Monday afternoon I stood on the playground of the preschool where I work. All around me was the chaos of children screaming, the music of their laughter, and the sound of their sweet little feet hitting the playground as they bounced joyfully from one end of grounds to the other. I stood and took it all in. I watched them be so carefree and enjoying every second of their day. That’s the amazing thing about kids. They don’t care who hurt them earlier in the day, they don’t care about the baby fat that still covers their sweet, precious bodies, and they don’t care about being someone who they aren’t just to impress someone. They are just present in the moment. And while all this was going on around me I talked to one of the moms of a little boy in my class. She told me something that really hit me at the deepest point of my heart, and I haven’t stopped thinking about her words since. She looked at me and said, “Alissa, you are so real. And that’s what I love about you.” Realness. Authenticity. Those things- those two courageous, scary, wonderful things- they are what I have been trying to become. To be fully me. To be perfectly imperfect. To take off my shell and bear my heart and my scars to this fake world. To hear those words- it was better than the feeling of hearing how great I looked, or I look like I lost weight, or hearing how smart someone thinks I am. “You are so real.” That was the best compliment I could have received. And to hear those words, must mean I’m doing something right.
Recently I was contacted by an old friend from high school who I haven’t talked to in quite some time. During those four awkward years we were pretty tight. We talked on the phone nearly every night, shared numerous inside jokes, took the same classes, shared secrets and family drama with each other, and always knew how to make the other laugh. After high school ended, we slowly started to drift apart as we went our separate paths. We began to talk less and less, and barely saw each other anymore. The connection was diminishing. This continued as I would see pictures on Facebook of her with another mutual friend always going out, and feeling hurt and heartbroken that I wasn’t even thought of. Because we weren’t the type of friends that ever had any drama, I felt I couldn’t express my feelings of hurt and how left out and alone I felt. I would see these pictures almost every week and just feel genuinely sad. The final straw for me was when I told this friend that I was entering IOP treatment and was met with virtually no support. That hurt me in a way that words cannot even express. Throughout my whole treatment, she never reached out, never asked how I was doing, never even invited me to hang out. I felt as though because I was broken, I was just this useless old childhood toy to her that could just be thrown into the garbage. I felt abandoned at a very fragile time in my life. A time when I needed friends the most.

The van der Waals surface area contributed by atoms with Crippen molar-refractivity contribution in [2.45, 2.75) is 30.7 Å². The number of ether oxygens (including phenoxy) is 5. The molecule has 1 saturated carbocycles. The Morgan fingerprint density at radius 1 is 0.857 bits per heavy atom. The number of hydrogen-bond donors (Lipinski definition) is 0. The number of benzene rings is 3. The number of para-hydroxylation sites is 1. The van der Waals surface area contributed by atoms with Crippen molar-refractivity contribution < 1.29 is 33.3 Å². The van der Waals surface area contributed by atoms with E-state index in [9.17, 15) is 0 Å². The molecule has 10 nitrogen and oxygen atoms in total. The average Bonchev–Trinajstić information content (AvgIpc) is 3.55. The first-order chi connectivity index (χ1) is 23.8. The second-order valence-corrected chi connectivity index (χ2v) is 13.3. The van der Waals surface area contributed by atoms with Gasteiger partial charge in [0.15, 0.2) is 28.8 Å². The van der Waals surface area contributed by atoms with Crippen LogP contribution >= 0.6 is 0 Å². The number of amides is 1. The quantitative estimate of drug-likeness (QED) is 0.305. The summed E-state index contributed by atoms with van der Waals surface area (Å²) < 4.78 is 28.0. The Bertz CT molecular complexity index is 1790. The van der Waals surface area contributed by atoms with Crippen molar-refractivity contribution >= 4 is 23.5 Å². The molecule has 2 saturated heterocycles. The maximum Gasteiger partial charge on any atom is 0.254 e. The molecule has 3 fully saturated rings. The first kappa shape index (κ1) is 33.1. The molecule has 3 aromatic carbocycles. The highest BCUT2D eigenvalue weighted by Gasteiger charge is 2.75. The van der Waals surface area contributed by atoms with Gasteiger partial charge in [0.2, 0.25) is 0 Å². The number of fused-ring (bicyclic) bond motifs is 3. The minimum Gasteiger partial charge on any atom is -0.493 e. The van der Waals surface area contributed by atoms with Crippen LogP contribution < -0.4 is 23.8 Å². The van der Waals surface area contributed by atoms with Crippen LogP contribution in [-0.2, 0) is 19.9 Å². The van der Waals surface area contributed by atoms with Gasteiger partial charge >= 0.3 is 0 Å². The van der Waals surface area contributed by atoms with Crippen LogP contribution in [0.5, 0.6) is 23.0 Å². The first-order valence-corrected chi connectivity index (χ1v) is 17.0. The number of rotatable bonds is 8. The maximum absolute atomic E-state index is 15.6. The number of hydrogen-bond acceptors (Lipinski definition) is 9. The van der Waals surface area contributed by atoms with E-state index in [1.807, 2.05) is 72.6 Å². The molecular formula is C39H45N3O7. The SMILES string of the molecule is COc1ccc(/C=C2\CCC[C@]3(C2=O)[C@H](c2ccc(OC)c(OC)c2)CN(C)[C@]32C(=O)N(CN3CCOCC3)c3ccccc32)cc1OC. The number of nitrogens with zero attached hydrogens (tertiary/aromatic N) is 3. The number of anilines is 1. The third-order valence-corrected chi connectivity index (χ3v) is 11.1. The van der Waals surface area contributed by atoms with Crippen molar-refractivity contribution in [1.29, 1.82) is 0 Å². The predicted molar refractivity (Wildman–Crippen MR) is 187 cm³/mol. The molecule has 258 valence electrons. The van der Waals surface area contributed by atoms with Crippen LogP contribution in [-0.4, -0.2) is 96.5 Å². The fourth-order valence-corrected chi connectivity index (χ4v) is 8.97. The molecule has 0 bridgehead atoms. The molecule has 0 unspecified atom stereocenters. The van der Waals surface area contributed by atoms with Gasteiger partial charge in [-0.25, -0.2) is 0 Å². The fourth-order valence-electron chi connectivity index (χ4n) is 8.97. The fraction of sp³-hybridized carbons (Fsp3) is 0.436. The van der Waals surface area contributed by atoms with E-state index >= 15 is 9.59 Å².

Fast forward to the other day. Suddenly she finds some value in me. She suddenly wants to go and get our nails done together. She suddenly wants to talk to me. But I assure you there is something under that. There were messages about working out, eating, etc. And while this time it was a healthy mindset of messages, and a good part of that was because I steered the conversation that way, I know there will be another time where she finds it appropriate to talk to me about dieting, juice fasting, watching some stupid documentary that will scare me into eating certain foods again. I cannot have that toxicity in my life. I cannot put myself in a position to continue to have relapses. I cannot trust she has my best interest at heart, because it has become clear to me she does not. She hasn’t cared, she doesn’t care, she is probably just trying to use me for personal training tips, or even eating disorder tips, and I refuse to do that. The other day when we were talking, I could not say these things because my boundaries are still weak. I couldn’t tell her she triggers me, she abandoned me, she is not my friend. I couldn’t express all the love I have had from my REAL true friends over that last year. I could not explain to her how toxic she is for me. I could not say NO! But today, on the off chance she is reading this, I am telling her no now. NO I don’t want to hang out. NO I don’t ever want to try a fad diet with you. NO I don’t want to allow your toxicity back into my life. NO I do not want to set myself up to be hurt again because you don’t know what a real friend is. I may be shaky on this path right now, but I am learning my worth. And the one thing I have learned from my real friends over these struggles is that you are not worth my time, my life, my energy anymore.